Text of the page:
Seychelles hosts second interfaith symposium of the Indian Ocean


08-November-2012

Sifco members and Mr Ah-Weng during the press conference yesterday

The interfaith network of the Indian Ocean island countries links Madagascar, Mauritius, Reunion and Seychelles.  The first such symposium was held in Mauritius in October 2009.

This was announced at a Sifco press conference at the Care (Campaign for Awareness, Resilience and Education against substance abuse) House, yesterday, attended by the current chairman of Sifco, Catholic Bishop Denis Wiehe; Anglican Bishop French Chang-Him, also a prominent member of Care; Pastor Michael Bijoux of the Seventh Day Adventist Church; Ahmad Labiche of the Islamic Society of Seychelles; T. D. Joseph of the Hindu Council of Seychelles and Homa Mungapen of the Baha’i faith and coordinator of the interfaith network. Also present was Robert Ah Weng, director of Care.

Ms Mungapen said a prominent delegate at the symposium will be the secretary of the African Council of Religious Leaders (ACRL) Imam Mustafa Ali.

The symposium will run from Saturday November 10 to Tuesday November 13.
Bishop Wiehe said the main objective of the interfaith movement is to appreciate and respect one another’s religious beliefs, while not necessarily sharing them. 

“I really believe in a rapprochement between persons of differing religious persuasions, to listen to them and find out what we share in common,” he said.

Bishop Chang-Him said the fact that we can come together is important for the society, because “Seychelles needs to undergo a healing process”.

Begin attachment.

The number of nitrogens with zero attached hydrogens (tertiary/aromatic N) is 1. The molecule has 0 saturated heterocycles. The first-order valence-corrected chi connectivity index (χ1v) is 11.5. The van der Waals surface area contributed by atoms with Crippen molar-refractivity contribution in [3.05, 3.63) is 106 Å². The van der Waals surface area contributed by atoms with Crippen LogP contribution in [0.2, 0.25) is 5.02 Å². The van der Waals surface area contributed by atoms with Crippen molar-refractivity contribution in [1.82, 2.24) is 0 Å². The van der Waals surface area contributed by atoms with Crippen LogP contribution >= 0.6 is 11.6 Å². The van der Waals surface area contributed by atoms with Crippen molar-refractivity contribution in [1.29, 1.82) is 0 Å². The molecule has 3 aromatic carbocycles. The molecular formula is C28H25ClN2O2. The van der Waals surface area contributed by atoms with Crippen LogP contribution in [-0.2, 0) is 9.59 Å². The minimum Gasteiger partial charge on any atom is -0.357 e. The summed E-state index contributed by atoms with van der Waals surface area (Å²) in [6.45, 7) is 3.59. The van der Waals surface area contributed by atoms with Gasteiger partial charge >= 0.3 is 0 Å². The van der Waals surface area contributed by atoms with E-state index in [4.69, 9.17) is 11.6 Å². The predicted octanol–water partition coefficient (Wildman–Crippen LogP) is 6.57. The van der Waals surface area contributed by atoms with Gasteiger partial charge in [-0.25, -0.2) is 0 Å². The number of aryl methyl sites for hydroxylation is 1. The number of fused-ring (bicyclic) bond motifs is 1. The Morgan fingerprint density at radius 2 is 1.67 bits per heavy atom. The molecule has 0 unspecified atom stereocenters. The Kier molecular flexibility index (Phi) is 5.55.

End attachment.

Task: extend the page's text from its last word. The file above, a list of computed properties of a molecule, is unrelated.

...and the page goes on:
He also said there appears to be a “vacuum in post-secondary institutions in terms of spirituality”.

Pastor Bijoux said Sifco represents the whole nation and in strategising for the common good, it is able to reach out to everyone.

Sifco was launched a few years ago to support Care’s initiative to fight social ills such as drugs and alcohol abuse. Since then, the two organisations have organised several activities together. This includes taking part in the flag raising ceremony on Independence Day this year.
Mr Ah-Weng said it is believed that social ills are linked to spiritual weaknesses.
“A way out of addiction is spiritual strength,” he said.  

The symposium will be attended by seven delegates from Reunion, three from Madagascar, two from Mauritius and those from Sifco.

The most recent member of Sifco is Fr Sergios Janosevic of the Orthodox Church.

Towards the end of the press conference, Bishop Chang-Him commended his Catholic counterpart, Denis Wiehe, for thanking God for the freedom of hostages Rolly Tambara and Marc Songoire, who had been held captive by pirates in Somalia for more than a year.

He requested other denominations to emulate Bishop Wiehe’s example of offering thanksgiving religious services following the safe return of our two fishermen.

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